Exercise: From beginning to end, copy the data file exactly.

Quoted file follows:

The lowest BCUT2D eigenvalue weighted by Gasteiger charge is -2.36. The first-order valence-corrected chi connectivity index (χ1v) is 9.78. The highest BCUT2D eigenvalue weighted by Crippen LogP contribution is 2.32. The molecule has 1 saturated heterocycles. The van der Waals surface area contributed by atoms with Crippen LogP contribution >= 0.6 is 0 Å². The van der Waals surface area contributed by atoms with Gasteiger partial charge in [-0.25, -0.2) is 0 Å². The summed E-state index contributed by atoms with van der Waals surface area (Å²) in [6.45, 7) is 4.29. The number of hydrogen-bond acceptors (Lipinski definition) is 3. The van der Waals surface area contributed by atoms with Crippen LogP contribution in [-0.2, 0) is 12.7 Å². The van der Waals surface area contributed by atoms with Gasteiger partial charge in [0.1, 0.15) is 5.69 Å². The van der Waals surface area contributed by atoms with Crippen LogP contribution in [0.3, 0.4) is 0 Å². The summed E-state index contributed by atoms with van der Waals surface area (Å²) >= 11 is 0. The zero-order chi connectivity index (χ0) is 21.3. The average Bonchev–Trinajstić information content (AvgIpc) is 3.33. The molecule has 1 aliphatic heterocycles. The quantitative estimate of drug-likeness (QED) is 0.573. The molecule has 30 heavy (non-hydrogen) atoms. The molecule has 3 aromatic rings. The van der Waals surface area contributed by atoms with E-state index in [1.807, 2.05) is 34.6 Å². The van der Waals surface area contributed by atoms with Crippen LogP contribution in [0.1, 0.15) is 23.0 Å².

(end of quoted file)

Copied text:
The lowest BCUT2D eigenvalue weighted by Gasteiger charge is -2.36. The first-order valence-corrected chi connectivity index (χ1v) is 9.78. The highest BCUT2D eigenvalue weighted by Crippen LogP contribution is 2.32. The molecule has 1 saturated heterocycles. The van der Waals surface area contributed by atoms with Crippen LogP contribution >= 0.6 is 0 Å². The van der Waals surface area contributed by atoms with Gasteiger partial charge in [-0.25, -0.2) is 0 Å². The summed E-state index contributed by atoms with van der Waals surface area (Å²) in [6.45, 7) is 4.29. The number of hydrogen-bond acceptors (Lipinski definition) is 3. The van der Waals surface area contributed by atoms with Crippen LogP contribution in [-0.2, 0) is 12.7 Å². The van der Waals surface area contributed by atoms with Gasteiger partial charge in [0.1, 0.15) is 5.69 Å². The van der Waals surface area contributed by atoms with Crippen LogP contribution in [0.3, 0.4) is 0 Å². The summed E-state index contributed by atoms with van der Waals surface area (Å²) >= 11 is 0. The zero-order chi connectivity index (χ0) is 21.3. The average Bonchev–Trinajstić information content (AvgIpc) is 3.33. The molecule has 1 aliphatic heterocycles. The quantitative estimate of drug-likeness (QED) is 0.573. The molecule has 30 heavy (non-hydrogen) atoms. The molecule has 3 aromatic rings. The van der Waals surface area contributed by atoms with E-state index in [1.807, 2.05) is 34.6 Å². The van der Waals surface area contributed by atoms with Crippen LogP contribution in [0.1, 0.15) is 23.0 Å².